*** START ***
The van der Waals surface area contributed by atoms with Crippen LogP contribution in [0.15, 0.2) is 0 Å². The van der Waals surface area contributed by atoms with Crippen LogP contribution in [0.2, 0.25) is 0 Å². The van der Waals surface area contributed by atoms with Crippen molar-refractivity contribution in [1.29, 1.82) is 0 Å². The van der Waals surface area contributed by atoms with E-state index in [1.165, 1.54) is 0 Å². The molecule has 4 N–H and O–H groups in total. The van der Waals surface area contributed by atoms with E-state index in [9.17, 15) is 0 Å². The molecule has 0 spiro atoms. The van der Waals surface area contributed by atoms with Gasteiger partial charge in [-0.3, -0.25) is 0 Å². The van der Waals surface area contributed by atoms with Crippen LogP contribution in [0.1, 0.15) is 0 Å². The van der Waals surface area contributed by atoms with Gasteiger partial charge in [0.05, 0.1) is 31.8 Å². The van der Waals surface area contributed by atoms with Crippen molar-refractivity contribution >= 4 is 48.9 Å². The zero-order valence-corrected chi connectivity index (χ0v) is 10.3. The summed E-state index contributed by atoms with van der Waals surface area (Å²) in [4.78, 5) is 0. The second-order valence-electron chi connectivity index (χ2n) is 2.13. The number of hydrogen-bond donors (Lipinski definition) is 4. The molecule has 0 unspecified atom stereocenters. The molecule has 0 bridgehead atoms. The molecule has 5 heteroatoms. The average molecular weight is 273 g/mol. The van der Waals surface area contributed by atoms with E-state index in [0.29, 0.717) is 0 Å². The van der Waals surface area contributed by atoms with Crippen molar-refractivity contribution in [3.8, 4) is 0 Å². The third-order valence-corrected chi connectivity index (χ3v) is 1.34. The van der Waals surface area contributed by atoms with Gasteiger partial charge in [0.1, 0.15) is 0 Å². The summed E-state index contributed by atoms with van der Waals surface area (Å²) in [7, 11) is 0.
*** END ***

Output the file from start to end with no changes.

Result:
The van der Waals surface area contributed by atoms with Crippen LogP contribution in [0.15, 0.2) is 0 Å². The van der Waals surface area contributed by atoms with Crippen LogP contribution in [0.2, 0.25) is 0 Å². The van der Waals surface area contributed by atoms with Crippen molar-refractivity contribution in [1.29, 1.82) is 0 Å². The van der Waals surface area contributed by atoms with E-state index in [1.165, 1.54) is 0 Å². The molecule has 4 N–H and O–H groups in total. The van der Waals surface area contributed by atoms with E-state index in [9.17, 15) is 0 Å². The molecule has 0 spiro atoms. The van der Waals surface area contributed by atoms with Gasteiger partial charge in [-0.3, -0.25) is 0 Å². The van der Waals surface area contributed by atoms with Crippen LogP contribution in [0.1, 0.15) is 0 Å². The van der Waals surface area contributed by atoms with Gasteiger partial charge in [0.05, 0.1) is 31.8 Å². The van der Waals surface area contributed by atoms with Crippen molar-refractivity contribution >= 4 is 48.9 Å². The zero-order valence-corrected chi connectivity index (χ0v) is 10.3. The summed E-state index contributed by atoms with van der Waals surface area (Å²) in [4.78, 5) is 0. The second-order valence-electron chi connectivity index (χ2n) is 2.13. The number of hydrogen-bond donors (Lipinski definition) is 4. The molecule has 0 unspecified atom stereocenters. The molecule has 0 bridgehead atoms. The molecule has 5 heteroatoms. The average molecular weight is 273 g/mol. The van der Waals surface area contributed by atoms with E-state index in [0.29, 0.717) is 0 Å². The van der Waals surface area contributed by atoms with Crippen molar-refractivity contribution in [3.8, 4) is 0 Å². The third-order valence-corrected chi connectivity index (χ3v) is 1.34. The van der Waals surface area contributed by atoms with Gasteiger partial charge in [0.1, 0.15) is 0 Å². The summed E-state index contributed by atoms with van der Waals surface area (Å²) in [7, 11) is 0.